Criminals using a technique called cash trapping have contributed to a 69% increase in European ATM fraud attacks, a new report reveals.

Cash trapping attacks occur when fraudsters prevent cash from being dispensed during an ATM transaction. The criminals then remove the cash when the consumer leaves the machine, according to the European ATM Security Team.

The organization on Oct. 18 published its bi-annual European ATM security report and found total fraud incidents increased 68.7%, to 11,220 in the first six months of 2011 compared with 6,649 during the same period last year.

Some 6,756 of this year’s incidents were the result of cash trapping.

“While there has been a significant surge in cash-trapping activity, related losses were less than $782,770, or just 0.4% of total reported fraud-related losses,” Lachlan Gunn, the organization’s director and coordinator, wrote in the report.

Cash-trapping attacks increased as European ATM deployers and bankcard issuers focused on reducing card skimming, Gunn wrote.

Card-skimming incidents decreased 32.7%, to 3,863 from 5,743 in the first half of 2010, according to the report. The organization notes EMV cards with a magnetic stripe are more vulnerable to card skimming.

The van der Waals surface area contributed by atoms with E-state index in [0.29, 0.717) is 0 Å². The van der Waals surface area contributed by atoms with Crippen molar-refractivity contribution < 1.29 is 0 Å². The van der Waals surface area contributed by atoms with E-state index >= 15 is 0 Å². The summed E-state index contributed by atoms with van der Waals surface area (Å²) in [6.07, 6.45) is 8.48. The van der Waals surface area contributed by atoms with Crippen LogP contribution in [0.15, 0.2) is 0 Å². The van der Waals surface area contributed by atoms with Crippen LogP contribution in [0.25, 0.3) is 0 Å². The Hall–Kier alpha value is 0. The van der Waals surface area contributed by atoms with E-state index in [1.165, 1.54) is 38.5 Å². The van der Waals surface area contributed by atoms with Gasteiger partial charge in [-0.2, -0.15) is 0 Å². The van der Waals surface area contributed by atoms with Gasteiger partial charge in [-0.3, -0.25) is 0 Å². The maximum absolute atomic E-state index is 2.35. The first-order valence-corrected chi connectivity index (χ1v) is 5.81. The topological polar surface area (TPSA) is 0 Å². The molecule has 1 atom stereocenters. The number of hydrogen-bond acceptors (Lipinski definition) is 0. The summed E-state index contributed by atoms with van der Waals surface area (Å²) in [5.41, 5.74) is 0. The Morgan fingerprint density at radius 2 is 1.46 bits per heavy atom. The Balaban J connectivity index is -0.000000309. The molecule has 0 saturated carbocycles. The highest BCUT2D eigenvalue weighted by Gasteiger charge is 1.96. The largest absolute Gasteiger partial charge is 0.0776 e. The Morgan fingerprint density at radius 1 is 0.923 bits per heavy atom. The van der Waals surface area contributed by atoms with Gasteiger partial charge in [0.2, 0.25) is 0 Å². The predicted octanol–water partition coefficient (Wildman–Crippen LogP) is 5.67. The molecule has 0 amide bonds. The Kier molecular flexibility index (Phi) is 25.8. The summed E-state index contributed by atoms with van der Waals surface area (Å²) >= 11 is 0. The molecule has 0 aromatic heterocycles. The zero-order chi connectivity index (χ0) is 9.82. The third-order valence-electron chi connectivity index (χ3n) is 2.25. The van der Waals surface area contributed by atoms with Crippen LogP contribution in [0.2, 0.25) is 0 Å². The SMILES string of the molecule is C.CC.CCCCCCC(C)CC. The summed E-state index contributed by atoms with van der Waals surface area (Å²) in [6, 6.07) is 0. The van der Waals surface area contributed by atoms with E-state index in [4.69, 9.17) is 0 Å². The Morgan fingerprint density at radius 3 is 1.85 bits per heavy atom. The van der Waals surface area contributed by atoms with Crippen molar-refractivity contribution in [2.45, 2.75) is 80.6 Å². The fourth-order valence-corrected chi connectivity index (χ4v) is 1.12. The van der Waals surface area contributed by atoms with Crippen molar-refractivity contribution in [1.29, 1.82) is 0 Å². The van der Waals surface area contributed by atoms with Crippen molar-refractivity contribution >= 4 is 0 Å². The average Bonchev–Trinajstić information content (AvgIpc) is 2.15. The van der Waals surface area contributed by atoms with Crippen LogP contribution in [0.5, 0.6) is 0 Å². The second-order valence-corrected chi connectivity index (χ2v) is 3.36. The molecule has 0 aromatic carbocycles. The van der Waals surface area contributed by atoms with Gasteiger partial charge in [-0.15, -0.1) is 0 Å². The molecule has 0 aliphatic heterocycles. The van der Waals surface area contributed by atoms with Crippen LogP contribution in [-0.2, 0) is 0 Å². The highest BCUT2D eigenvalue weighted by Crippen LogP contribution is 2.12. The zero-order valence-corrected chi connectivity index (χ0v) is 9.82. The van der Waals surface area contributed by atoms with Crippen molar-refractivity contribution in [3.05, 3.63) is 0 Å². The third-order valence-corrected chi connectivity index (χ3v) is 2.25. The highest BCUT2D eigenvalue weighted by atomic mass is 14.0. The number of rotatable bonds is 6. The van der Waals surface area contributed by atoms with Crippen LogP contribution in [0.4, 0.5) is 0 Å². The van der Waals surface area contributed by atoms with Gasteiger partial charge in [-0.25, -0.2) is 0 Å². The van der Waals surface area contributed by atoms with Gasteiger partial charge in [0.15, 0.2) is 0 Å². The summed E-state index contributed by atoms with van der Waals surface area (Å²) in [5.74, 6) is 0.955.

Physical attacks on ATMs, which include machine vandalism and theft, decreased 21.2%, to 857 incidents from 1,087 in the first half of 2010. The organization notes, however, the number of attacks involving explosives and gas increased 90.4%, to 219 from 115.

Total reported losses from fraud attacks decreased 22.2%, to 112 million euros from 144 million euros in the first half of 2010.

Total reported losses from physical attacks also decreased 12.5%, to 14 million euros from 16 million euros.

Some 77% of losses related to card-skimming attacks continue to be international with most incidents occurring outside of Europe.

Criminal use of counterfeit EMV cards to withdraw cash from ATMs in countries that are not EMV compliant is leading some European card issuers to implement additional security measures such as regional card blocking, the report says.

The organization estimates 394,296 ATMs in Europe are EMV compliant, which is 98% of the 403,369-machine total. Bulgaria, Cyprus, Germany, Iceland, Italy, Malta, Spain and Poland have less than 100% ATM EMV compliance.

France, Germany, Italy, Spain and the United Kingdom deploy a combined 282,383 machines, representing 70% of the European total.